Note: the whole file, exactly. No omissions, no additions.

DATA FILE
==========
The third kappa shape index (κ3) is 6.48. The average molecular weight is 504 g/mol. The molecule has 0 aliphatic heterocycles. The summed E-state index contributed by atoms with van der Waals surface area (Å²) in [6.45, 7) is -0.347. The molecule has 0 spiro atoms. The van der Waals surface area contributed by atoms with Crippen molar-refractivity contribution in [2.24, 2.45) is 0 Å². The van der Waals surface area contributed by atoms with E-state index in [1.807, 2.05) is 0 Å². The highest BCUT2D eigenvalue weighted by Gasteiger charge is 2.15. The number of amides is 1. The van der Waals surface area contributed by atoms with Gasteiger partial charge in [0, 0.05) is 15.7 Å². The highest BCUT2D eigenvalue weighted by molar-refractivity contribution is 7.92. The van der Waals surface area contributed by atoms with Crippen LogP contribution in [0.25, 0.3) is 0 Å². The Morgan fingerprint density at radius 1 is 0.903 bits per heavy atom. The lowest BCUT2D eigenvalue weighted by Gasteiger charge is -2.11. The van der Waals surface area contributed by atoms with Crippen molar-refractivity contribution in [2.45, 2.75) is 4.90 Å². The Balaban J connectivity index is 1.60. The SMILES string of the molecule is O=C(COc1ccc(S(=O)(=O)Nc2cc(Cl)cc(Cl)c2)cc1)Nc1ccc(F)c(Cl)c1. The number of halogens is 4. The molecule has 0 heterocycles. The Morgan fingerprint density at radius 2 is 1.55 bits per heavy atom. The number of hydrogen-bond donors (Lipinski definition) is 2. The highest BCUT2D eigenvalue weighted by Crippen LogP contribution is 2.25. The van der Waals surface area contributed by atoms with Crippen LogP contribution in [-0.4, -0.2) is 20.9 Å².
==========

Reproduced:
The third kappa shape index (κ3) is 6.48. The average molecular weight is 504 g/mol. The molecule has 0 aliphatic heterocycles. The summed E-state index contributed by atoms with van der Waals surface area (Å²) in [6.45, 7) is -0.347. The molecule has 0 spiro atoms. The van der Waals surface area contributed by atoms with Crippen molar-refractivity contribution in [2.24, 2.45) is 0 Å². The van der Waals surface area contributed by atoms with E-state index in [1.807, 2.05) is 0 Å². The highest BCUT2D eigenvalue weighted by Gasteiger charge is 2.15. The number of amides is 1. The van der Waals surface area contributed by atoms with Gasteiger partial charge in [0, 0.05) is 15.7 Å². The highest BCUT2D eigenvalue weighted by molar-refractivity contribution is 7.92. The van der Waals surface area contributed by atoms with Crippen LogP contribution in [0.25, 0.3) is 0 Å². The Morgan fingerprint density at radius 1 is 0.903 bits per heavy atom. The lowest BCUT2D eigenvalue weighted by Gasteiger charge is -2.11. The van der Waals surface area contributed by atoms with Crippen molar-refractivity contribution in [2.45, 2.75) is 4.90 Å². The Balaban J connectivity index is 1.60. The SMILES string of the molecule is O=C(COc1ccc(S(=O)(=O)Nc2cc(Cl)cc(Cl)c2)cc1)Nc1ccc(F)c(Cl)c1. The number of halogens is 4. The molecule has 0 heterocycles. The Morgan fingerprint density at radius 2 is 1.55 bits per heavy atom. The number of hydrogen-bond donors (Lipinski definition) is 2. The highest BCUT2D eigenvalue weighted by Crippen LogP contribution is 2.25. The van der Waals surface area contributed by atoms with Crippen LogP contribution in [-0.4, -0.2) is 20.9 Å².